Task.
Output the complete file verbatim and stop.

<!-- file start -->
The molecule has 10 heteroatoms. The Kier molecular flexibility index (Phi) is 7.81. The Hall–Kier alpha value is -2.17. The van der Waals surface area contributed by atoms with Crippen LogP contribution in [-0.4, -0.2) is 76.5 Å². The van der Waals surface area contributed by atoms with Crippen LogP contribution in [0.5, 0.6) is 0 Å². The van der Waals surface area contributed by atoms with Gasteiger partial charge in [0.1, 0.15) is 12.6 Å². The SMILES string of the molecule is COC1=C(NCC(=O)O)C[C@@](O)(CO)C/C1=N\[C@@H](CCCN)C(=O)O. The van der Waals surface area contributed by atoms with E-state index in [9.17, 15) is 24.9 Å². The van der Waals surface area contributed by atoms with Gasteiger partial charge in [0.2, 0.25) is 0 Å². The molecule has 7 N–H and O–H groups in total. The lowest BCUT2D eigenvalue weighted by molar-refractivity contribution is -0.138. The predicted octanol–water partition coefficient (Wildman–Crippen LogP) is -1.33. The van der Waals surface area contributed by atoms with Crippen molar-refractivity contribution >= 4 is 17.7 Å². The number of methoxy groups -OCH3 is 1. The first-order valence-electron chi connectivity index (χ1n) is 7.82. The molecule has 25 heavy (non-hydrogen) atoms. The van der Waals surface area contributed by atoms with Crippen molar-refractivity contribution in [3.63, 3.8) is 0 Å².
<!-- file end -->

The molecule has 10 heteroatoms. The Kier molecular flexibility index (Phi) is 7.81. The Hall–Kier alpha value is -2.17. The van der Waals surface area contributed by atoms with Crippen LogP contribution in [-0.4, -0.2) is 76.5 Å². The van der Waals surface area contributed by atoms with Crippen LogP contribution in [0.5, 0.6) is 0 Å². The van der Waals surface area contributed by atoms with Gasteiger partial charge in [0.1, 0.15) is 12.6 Å². The SMILES string of the molecule is COC1=C(NCC(=O)O)C[C@@](O)(CO)C/C1=N\[C@@H](CCCN)C(=O)O. The van der Waals surface area contributed by atoms with E-state index in [9.17, 15) is 24.9 Å². The van der Waals surface area contributed by atoms with Gasteiger partial charge in [0.2, 0.25) is 0 Å². The molecule has 7 N–H and O–H groups in total. The lowest BCUT2D eigenvalue weighted by molar-refractivity contribution is -0.138. The predicted octanol–water partition coefficient (Wildman–Crippen LogP) is -1.33. The van der Waals surface area contributed by atoms with Crippen molar-refractivity contribution >= 4 is 17.7 Å². The number of methoxy groups -OCH3 is 1. The first-order valence-electron chi connectivity index (χ1n) is 7.82. The molecule has 25 heavy (non-hydrogen) atoms. The van der Waals surface area contributed by atoms with Crippen molar-refractivity contribution in [3.63, 3.8) is 0 Å².